Dominant Pieds

Because of its mode of inheritance, the Australian Dominant Pied should have found its way into most birdrooms. Suffice to say that, while some leading breeders, such as Doug Sadler and Barry Wilde, have excellent examples of the variety, it has not become as popular as it might have done since first appearing in the UK in 1957.

Pairing top-quality Normals to Dominant Pied should, and does, produce youngsters which have admirable qualities. They can have plenty of size and good heads. If there are drawbacks, it is because the Dominant Pieds bred each year frequently lack the variegation on the body which results in such birds being penalised on the show bench.

Too many birds these days also have solid body colour. Far too many are completely green, blue, grey or grey green on the body, depending upon variety, or go to the other extreme, are completely white or yellow.

The other failing which can, and does, stop many breeders from being serious about Dominant Pieds, is the fact that a lot do not display a fun set of spots – one or more being taken out by the variegation. Unfortunately, this fault is one, it seems, which runs in families and little can be done to stamp it out, although it is not unknown for Dominant Pieds with missing spots to produce youngsters with a full set.

Dominant Pieds do not, as a rule, have an adverse effect on the quality of other colours and varieties in a stud. Indeed, if they are good, they can enhance the Normals. It can, therefore, be seen that Normal Dominant Pied and Dominant Pied Normal matings can be extremely useful in producing quality exhibition stock, as can the use of Opalines, especially if large-spotted Opalines are paired to Dominant Pieds that have small spots. What is not recommended is pairing Dominant Pied to Recessive Pied, certainly if a top stud of one or the other, is the aim. Genetically they are not compatible, at least when attempting to breed exhibition birds, and faults, such as odd-eyed offspring only cause confusion among breeders and judges alike.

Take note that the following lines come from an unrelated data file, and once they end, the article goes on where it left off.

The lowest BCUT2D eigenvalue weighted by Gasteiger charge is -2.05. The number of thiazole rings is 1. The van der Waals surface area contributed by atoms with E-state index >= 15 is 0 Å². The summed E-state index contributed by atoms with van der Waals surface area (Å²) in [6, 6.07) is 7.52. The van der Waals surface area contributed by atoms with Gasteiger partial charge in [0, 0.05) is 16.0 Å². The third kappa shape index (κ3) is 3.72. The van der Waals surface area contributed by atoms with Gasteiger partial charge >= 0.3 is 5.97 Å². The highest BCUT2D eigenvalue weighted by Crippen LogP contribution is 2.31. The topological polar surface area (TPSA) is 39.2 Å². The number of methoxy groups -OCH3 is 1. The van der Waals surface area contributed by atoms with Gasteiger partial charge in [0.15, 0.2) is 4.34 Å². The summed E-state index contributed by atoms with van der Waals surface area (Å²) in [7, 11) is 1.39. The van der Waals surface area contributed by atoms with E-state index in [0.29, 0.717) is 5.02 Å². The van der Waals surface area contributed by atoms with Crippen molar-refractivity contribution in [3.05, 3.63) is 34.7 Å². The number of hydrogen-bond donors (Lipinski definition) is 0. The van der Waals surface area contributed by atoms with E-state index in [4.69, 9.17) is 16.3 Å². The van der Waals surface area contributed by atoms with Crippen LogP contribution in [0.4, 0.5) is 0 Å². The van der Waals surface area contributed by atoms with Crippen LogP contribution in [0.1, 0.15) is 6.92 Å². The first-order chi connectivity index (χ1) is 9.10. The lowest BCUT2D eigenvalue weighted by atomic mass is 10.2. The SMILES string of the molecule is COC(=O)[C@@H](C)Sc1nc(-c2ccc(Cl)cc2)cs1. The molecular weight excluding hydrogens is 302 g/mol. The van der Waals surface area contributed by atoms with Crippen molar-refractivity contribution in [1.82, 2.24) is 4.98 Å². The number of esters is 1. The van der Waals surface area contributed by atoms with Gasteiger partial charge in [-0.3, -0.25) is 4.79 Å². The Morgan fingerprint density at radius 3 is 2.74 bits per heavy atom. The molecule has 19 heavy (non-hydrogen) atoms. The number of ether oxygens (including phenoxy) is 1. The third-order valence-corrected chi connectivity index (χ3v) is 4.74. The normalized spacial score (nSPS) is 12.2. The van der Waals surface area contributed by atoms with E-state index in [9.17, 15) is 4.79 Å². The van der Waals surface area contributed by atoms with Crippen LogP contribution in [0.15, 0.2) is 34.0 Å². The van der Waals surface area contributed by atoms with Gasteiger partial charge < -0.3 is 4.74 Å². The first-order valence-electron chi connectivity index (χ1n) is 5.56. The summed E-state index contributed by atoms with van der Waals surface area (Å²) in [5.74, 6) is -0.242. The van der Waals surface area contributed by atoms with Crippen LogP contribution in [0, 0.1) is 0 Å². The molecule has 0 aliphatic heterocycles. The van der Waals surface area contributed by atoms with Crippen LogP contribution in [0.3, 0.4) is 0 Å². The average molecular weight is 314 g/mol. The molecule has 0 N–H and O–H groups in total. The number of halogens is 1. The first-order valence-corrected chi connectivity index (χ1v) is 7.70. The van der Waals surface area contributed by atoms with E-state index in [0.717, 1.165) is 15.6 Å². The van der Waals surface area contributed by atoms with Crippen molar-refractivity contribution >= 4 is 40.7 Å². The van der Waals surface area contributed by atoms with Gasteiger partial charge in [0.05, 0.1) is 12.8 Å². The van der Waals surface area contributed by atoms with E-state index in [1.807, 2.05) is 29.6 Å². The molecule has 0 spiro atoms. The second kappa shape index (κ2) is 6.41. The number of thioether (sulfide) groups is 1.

Editor’s note: Further information on Dominant Pieds can be found in the Specialist section

Original text: Copyright 1997, Brian Byles

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